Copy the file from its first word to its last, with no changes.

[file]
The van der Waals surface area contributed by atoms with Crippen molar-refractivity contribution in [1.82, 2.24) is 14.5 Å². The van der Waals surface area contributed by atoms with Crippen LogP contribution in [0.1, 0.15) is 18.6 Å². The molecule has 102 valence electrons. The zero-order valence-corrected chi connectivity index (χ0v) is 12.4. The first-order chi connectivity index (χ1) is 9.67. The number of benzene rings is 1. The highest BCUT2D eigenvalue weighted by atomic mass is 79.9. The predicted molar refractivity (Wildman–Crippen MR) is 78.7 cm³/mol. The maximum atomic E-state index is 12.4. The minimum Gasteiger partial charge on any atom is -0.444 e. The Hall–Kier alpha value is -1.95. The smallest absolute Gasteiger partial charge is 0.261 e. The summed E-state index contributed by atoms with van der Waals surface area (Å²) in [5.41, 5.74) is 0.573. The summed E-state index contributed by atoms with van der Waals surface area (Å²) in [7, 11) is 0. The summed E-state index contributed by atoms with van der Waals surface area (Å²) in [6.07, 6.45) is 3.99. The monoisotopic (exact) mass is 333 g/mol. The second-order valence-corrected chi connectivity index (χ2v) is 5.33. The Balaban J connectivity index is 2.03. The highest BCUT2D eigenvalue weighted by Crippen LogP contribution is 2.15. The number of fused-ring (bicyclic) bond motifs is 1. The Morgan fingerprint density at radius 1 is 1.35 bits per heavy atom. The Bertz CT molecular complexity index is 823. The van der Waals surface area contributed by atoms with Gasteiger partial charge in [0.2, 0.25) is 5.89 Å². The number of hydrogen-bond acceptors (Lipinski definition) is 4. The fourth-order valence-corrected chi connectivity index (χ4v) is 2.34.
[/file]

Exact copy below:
The van der Waals surface area contributed by atoms with Crippen molar-refractivity contribution in [1.82, 2.24) is 14.5 Å². The van der Waals surface area contributed by atoms with Crippen LogP contribution in [0.1, 0.15) is 18.6 Å². The molecule has 102 valence electrons. The zero-order valence-corrected chi connectivity index (χ0v) is 12.4. The first-order chi connectivity index (χ1) is 9.67. The number of benzene rings is 1. The highest BCUT2D eigenvalue weighted by atomic mass is 79.9. The predicted molar refractivity (Wildman–Crippen MR) is 78.7 cm³/mol. The maximum atomic E-state index is 12.4. The minimum Gasteiger partial charge on any atom is -0.444 e. The Hall–Kier alpha value is -1.95. The smallest absolute Gasteiger partial charge is 0.261 e. The summed E-state index contributed by atoms with van der Waals surface area (Å²) in [5.41, 5.74) is 0.573. The summed E-state index contributed by atoms with van der Waals surface area (Å²) in [7, 11) is 0. The summed E-state index contributed by atoms with van der Waals surface area (Å²) in [6.07, 6.45) is 3.99. The monoisotopic (exact) mass is 333 g/mol. The second-order valence-corrected chi connectivity index (χ2v) is 5.33. The Balaban J connectivity index is 2.03. The highest BCUT2D eigenvalue weighted by Crippen LogP contribution is 2.15. The number of fused-ring (bicyclic) bond motifs is 1. The Morgan fingerprint density at radius 1 is 1.35 bits per heavy atom. The Bertz CT molecular complexity index is 823. The van der Waals surface area contributed by atoms with Gasteiger partial charge in [0.2, 0.25) is 5.89 Å². The number of hydrogen-bond acceptors (Lipinski definition) is 4. The fourth-order valence-corrected chi connectivity index (χ4v) is 2.34.